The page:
"This will be my first time at this circuit with the M1 but I'm feeling quite confident because this year I have been feeling better and better with the bike in general at each race. I still have a small amount of pain in my right arm, which started at the Portuguese Grand Prix, so I hope it's better for Rio. I won't ride my motocross bike again before then and will try to rest it as much as possible."
Although it was resurfaced just four years ago, the Jacarepagua circuit doesn't have a reputation for offering the traction one would hope for while racing a 200-plus horsepower machine. In fact a combination of many bumps, low grip levels and camberless medium to high-speed corners make this a challenging circuit to stay on, let alone race on. Despite that, the circuit has held rounds of motorcycling championships since the mid-nineties - the first Grand Prix was held there in 1995. Since there's only one extremely hard braking corner, most of the technical team's attention will be focused on manoeuvrability, but more importantly drive.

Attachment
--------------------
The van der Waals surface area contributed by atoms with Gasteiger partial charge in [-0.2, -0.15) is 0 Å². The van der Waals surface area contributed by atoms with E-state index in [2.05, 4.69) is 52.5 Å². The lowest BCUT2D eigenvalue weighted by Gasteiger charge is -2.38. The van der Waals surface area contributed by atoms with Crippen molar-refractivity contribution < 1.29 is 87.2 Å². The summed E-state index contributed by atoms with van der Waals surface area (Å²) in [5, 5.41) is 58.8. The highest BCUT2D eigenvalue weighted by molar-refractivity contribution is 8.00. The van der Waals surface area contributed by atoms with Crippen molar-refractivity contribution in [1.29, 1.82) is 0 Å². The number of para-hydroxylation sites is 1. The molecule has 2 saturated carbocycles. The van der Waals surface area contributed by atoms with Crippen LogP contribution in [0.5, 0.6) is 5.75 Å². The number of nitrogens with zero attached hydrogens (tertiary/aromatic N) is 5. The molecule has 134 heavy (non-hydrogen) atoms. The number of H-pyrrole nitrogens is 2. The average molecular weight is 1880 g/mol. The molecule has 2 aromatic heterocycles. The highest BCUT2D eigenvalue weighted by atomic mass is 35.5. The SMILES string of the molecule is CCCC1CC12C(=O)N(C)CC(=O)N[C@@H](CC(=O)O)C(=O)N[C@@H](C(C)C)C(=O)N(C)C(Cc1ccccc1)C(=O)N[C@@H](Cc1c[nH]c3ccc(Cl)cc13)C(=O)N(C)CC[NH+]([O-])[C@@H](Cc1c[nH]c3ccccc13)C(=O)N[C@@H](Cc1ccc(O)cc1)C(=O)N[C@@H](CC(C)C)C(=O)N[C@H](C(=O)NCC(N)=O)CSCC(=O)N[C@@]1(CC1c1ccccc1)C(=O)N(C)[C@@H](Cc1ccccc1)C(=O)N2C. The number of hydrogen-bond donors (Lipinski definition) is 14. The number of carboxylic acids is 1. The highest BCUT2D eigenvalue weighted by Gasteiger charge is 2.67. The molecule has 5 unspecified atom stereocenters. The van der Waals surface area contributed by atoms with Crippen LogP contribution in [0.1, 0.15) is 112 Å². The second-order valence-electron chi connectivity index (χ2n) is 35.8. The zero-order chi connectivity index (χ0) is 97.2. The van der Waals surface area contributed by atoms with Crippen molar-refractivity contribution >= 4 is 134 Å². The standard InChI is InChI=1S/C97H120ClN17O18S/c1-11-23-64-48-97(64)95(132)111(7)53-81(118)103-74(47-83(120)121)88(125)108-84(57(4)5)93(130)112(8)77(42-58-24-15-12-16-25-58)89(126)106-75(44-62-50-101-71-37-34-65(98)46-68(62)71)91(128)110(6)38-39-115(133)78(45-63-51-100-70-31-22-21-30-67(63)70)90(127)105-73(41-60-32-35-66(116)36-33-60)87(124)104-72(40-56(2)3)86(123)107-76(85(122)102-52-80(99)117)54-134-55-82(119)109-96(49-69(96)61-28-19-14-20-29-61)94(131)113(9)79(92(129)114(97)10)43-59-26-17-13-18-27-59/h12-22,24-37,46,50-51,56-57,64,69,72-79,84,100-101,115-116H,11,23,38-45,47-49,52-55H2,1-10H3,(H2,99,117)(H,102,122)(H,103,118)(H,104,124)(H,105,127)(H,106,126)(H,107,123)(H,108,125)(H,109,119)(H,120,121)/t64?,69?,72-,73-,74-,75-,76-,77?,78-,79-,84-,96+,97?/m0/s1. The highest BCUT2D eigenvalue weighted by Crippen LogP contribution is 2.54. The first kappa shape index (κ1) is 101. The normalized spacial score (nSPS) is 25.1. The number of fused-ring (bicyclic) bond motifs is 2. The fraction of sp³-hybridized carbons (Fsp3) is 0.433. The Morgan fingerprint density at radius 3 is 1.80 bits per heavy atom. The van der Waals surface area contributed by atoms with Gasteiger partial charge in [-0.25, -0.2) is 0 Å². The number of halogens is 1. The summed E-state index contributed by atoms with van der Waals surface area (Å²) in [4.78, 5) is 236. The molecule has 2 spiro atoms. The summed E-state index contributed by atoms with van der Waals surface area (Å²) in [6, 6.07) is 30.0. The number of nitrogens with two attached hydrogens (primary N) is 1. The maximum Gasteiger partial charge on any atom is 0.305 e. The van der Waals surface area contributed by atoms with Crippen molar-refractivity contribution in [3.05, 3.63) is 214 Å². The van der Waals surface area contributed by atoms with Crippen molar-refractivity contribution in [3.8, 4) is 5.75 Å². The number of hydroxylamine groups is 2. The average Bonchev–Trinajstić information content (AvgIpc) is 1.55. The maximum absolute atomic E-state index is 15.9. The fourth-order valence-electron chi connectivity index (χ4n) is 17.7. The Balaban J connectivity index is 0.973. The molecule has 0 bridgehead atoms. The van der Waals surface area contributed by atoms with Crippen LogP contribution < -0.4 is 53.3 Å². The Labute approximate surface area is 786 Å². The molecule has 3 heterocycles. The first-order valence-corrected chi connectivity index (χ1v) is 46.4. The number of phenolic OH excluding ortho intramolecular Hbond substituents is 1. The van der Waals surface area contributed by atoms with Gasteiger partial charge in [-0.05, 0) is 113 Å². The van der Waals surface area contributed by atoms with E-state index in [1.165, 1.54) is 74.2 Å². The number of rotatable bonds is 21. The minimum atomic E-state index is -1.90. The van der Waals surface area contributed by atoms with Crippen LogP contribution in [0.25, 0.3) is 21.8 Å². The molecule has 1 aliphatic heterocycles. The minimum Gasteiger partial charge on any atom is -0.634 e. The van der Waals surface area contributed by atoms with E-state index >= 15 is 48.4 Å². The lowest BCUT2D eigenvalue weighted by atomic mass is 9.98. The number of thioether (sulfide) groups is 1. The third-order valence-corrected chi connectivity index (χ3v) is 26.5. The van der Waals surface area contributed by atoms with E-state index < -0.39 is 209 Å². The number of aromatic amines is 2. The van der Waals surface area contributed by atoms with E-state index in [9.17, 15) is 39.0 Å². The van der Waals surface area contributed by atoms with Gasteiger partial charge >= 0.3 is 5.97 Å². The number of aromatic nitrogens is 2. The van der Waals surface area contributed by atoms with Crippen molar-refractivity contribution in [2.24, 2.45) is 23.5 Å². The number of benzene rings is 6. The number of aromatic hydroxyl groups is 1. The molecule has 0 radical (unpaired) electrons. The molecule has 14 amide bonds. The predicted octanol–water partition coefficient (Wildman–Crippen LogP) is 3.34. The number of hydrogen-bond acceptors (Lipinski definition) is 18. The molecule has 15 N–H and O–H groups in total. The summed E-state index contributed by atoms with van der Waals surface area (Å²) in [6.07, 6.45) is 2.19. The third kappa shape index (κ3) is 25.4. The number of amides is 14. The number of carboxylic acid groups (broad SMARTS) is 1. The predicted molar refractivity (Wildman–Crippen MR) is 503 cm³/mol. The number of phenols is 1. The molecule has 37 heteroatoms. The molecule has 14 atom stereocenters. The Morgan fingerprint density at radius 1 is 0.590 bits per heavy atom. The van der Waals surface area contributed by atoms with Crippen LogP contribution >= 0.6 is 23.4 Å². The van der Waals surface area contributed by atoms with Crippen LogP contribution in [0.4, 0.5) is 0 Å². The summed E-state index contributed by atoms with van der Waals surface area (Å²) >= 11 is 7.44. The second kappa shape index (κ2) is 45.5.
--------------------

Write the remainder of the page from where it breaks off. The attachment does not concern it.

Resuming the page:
As Jacarepagua is an acceleration circuit the power characteristics will be concentrated towards the midrange and top-end, while offering a good consistent delivery rather than a progressive power curve. The latter can make it difficult to drive off the side of the tyre effectively without the rear breaking traction as the revs rise rapidly.